Kill Or Be
The Greco-Turkish War of 1969
By Chris Oakley
For generations, Greece and Turkey have been antagonistic towards one another. That antagonism has waxed and waned over the years but never entirely gone away. In fact, in the fall of 1969 it would erupt into full-scale war as a pre-emptive attack by Greece’s military junta to settle a long-standing border dispute with the Turks went severely awry and sparked a bloody regional war which at its height threatened to bring about the collapse of NATO. The 1969 Greco-Turkish conflict also posed a serious danger to US interests in the Middle East; Turkey has a large Muslim population and is in geographic terms practically a back-fence neighbor to many of the major players in the Arab-Israeli wars, and Western security analysts worried that the frontier struggle pitting Athens against Ankara might widen into a larger Mideast war if it went on too long.
The Greco-Turkish war of 1969, or "the September war" as it’s known in modern Greek history books,1 was one of the last major spasms of violence in a violent decade. When the Greek and Turkish armies first exchanged gunfire, the world was little more two years removed from the Six-Day War between Israel and the Arabs; the United States was still deeply involved in Vietnam; and Czechoslovakia was under occupation by the Soviets, who thirteen months earlier had brutally suppressed Alexander Dubcek’s "Prague Spring" reform experiments. And last but not least there was the long-standing border tension between India and Pakistan, which had led to armed hostilities between those countries twice before and would trigger armed conflict a third time in 1971.
What most Greeks call the September war and is known in Turkey as "the island tragedy"2 had in fact been building since March of 1969, when the chief Turkish delegate to NATO abruptly walked out of a meeting of the organization in Brussels as a protest against an effort by the military government then in power in Greece to unify the island of Cyprus with the Greek mainland. To the Turkish Cypriot minority and the Suleyman Demirel administration in Ankara, this was an intolerable insult; a confrontation of some sort, most foreign observers agreed, was likely-- perhaps even inevitable. The only question was whether it would strictly be a propaganda battle or would escalate into armed conflict.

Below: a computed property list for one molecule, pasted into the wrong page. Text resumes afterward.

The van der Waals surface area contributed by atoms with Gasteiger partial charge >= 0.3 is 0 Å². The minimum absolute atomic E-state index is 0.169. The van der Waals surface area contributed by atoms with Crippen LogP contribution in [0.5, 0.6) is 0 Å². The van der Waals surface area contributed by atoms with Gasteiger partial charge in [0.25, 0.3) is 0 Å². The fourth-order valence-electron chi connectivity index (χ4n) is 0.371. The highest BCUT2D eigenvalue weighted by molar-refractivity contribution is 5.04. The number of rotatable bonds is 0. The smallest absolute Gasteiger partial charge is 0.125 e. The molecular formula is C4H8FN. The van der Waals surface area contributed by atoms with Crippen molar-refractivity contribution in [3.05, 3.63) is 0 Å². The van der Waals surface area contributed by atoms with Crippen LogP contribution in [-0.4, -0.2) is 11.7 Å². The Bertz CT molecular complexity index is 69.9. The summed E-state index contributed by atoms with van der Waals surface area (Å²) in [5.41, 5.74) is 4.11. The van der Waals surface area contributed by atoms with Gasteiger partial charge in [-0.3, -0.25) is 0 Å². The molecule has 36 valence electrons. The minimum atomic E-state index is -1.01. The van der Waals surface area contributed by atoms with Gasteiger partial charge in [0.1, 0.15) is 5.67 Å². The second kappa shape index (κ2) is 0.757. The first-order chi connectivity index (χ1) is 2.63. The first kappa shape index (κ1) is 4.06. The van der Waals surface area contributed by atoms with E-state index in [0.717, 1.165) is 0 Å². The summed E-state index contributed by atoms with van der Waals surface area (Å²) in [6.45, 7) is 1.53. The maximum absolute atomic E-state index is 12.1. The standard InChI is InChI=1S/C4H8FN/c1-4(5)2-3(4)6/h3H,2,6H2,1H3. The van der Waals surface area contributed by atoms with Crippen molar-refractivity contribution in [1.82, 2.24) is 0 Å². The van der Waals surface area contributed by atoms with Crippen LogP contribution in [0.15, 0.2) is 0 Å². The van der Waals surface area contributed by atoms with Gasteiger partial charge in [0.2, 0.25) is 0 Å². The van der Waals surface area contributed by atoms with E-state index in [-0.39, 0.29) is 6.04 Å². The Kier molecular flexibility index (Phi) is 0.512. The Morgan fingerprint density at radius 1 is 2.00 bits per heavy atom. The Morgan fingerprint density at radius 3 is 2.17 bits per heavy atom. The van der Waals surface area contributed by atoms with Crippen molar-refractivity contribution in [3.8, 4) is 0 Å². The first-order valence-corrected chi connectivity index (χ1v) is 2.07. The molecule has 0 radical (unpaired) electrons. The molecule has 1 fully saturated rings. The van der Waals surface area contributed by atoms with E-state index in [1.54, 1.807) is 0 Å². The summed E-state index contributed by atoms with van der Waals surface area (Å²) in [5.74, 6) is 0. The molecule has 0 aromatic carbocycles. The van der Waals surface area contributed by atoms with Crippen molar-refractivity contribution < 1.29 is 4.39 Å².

The first sign that the Greco-Turkish tension might intensify into full-scale war came in July of 1969, when a Greek fishing boat off the island of Lemnos came under fire from Turkish naval patrols after it accidentally strayed into Turkish territorial waters. Though no one was killed or even seriously hurt in that incident, the news of Turkish warships firing on Greek citizens was enough to inflame anti- Turkish sentiment in Greece to a fever pitch; in Athens and Salonika angry demonstrations took place to denounce the Turkish navy captains involved in the confrontation. The Athens rally was especially notable for the fanaticism with which those in attendance vented their rage at the Turks-- at one point in that event a Turkish flag and an effigy of Suleyman Demirel were burned simultaneously.
Thousands of miles from the Greco-Turkish border, the superpowers watched the buildup to war with no small anxiety. In Washington, the administration of President Richard Nixon had its hands full trying to extricate itself from Vietnam; the last thing it needed was another war to fight. Likewise, Leonid Brezhnev and his inner circle at the Kremlin dreaded the prospect of Moscow getting dragged into what one KGB officer attached to the Soviet embassy in Athens aptly referred to as "a quagmire in the Aegean"3. Even in Greece and Turkey there were a sizable number of people who questioned whether it was a good idea to go to war over the Greco-Turkish frontier.
Indeed, although both Greece and Turkey were under authoritarian rule enough of the 1960s counterculture had crept into those nations’ societies to enable modest but dedicated pacifist movements to speak out against their governments’ plans for military confrontation. Some of the more daring spirits in the antiwar crowd took their protests to the lion’s den, as it were, holding rallies near the Turkish general staff’s headquarters in Ankara or the Greek defense ministry’s offices in Athens.
Yet for every person in Greece or Turkey opposing war, there were a dozen in favor of it; one Greek Orthodox Church priest in Salonika went so far as to proclaim that the impending showdown between Greece and Turkey was a "holy war" to defend Christian civilization from the Islamic heathen. Such statements horrified the antiwar movement, and even some of those who supported the impending war found the priest’s comments a bit over the top. Still, they neatly summed up the red-hot fury most Greeks felt toward Turkey after the Lemnos incident.